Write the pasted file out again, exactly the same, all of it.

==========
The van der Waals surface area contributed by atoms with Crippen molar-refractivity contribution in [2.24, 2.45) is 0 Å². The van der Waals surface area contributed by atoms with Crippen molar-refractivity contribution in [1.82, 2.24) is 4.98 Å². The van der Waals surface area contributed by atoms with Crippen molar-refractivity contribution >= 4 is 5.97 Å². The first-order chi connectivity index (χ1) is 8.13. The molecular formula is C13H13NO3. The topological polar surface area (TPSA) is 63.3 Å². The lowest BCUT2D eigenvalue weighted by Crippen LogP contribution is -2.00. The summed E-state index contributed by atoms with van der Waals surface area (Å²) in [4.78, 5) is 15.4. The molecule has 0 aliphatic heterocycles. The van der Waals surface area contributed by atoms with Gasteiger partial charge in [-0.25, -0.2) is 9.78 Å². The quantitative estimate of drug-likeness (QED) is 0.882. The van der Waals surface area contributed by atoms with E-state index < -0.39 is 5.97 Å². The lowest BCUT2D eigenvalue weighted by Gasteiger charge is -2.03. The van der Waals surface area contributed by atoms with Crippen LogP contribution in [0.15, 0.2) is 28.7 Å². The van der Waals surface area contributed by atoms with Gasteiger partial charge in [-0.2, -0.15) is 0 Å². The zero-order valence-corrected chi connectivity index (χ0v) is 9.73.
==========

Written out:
The van der Waals surface area contributed by atoms with Crippen molar-refractivity contribution in [2.24, 2.45) is 0 Å². The van der Waals surface area contributed by atoms with Crippen molar-refractivity contribution in [1.82, 2.24) is 4.98 Å². The van der Waals surface area contributed by atoms with Crippen molar-refractivity contribution >= 4 is 5.97 Å². The first-order chi connectivity index (χ1) is 8.13. The molecular formula is C13H13NO3. The topological polar surface area (TPSA) is 63.3 Å². The lowest BCUT2D eigenvalue weighted by Crippen LogP contribution is -2.00. The summed E-state index contributed by atoms with van der Waals surface area (Å²) in [4.78, 5) is 15.4. The molecule has 0 aliphatic heterocycles. The van der Waals surface area contributed by atoms with Gasteiger partial charge in [-0.25, -0.2) is 9.78 Å². The quantitative estimate of drug-likeness (QED) is 0.882. The van der Waals surface area contributed by atoms with E-state index < -0.39 is 5.97 Å². The lowest BCUT2D eigenvalue weighted by Gasteiger charge is -2.03. The van der Waals surface area contributed by atoms with Crippen LogP contribution in [0.15, 0.2) is 28.7 Å². The van der Waals surface area contributed by atoms with Gasteiger partial charge in [-0.2, -0.15) is 0 Å². The zero-order valence-corrected chi connectivity index (χ0v) is 9.73.